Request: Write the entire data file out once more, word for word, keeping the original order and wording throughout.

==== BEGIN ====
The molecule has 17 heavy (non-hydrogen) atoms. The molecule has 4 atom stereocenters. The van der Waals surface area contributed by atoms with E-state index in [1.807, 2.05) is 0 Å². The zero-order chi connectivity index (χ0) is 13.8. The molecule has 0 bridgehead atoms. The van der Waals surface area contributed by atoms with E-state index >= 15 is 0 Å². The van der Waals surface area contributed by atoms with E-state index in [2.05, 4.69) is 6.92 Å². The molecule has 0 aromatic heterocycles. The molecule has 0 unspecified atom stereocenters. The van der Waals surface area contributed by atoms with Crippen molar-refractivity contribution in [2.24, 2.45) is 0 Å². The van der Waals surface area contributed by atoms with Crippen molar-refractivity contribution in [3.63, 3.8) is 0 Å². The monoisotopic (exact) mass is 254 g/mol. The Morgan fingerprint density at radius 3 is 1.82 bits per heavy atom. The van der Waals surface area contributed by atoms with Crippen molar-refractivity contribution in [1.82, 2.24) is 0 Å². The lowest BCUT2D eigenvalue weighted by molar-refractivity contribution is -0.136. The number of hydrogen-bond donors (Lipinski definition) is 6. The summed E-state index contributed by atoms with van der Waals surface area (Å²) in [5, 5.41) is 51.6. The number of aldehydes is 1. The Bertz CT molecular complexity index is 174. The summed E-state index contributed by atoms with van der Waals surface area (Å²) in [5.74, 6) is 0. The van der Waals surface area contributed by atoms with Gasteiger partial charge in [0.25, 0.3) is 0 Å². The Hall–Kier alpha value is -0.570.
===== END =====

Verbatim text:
The molecule has 17 heavy (non-hydrogen) atoms. The molecule has 4 atom stereocenters. The van der Waals surface area contributed by atoms with E-state index in [1.807, 2.05) is 0 Å². The zero-order chi connectivity index (χ0) is 13.8. The molecule has 0 bridgehead atoms. The van der Waals surface area contributed by atoms with E-state index >= 15 is 0 Å². The van der Waals surface area contributed by atoms with E-state index in [2.05, 4.69) is 6.92 Å². The molecule has 0 aromatic heterocycles. The molecule has 0 unspecified atom stereocenters. The van der Waals surface area contributed by atoms with Crippen molar-refractivity contribution in [2.24, 2.45) is 0 Å². The van der Waals surface area contributed by atoms with Crippen molar-refractivity contribution in [3.63, 3.8) is 0 Å². The monoisotopic (exact) mass is 254 g/mol. The Morgan fingerprint density at radius 3 is 1.82 bits per heavy atom. The van der Waals surface area contributed by atoms with Crippen molar-refractivity contribution in [1.82, 2.24) is 0 Å². The lowest BCUT2D eigenvalue weighted by molar-refractivity contribution is -0.136. The number of hydrogen-bond donors (Lipinski definition) is 6. The summed E-state index contributed by atoms with van der Waals surface area (Å²) in [5, 5.41) is 51.6. The number of aldehydes is 1. The Bertz CT molecular complexity index is 174. The summed E-state index contributed by atoms with van der Waals surface area (Å²) in [5.74, 6) is 0. The van der Waals surface area contributed by atoms with Gasteiger partial charge in [0.25, 0.3) is 0 Å². The Hall–Kier alpha value is -0.570.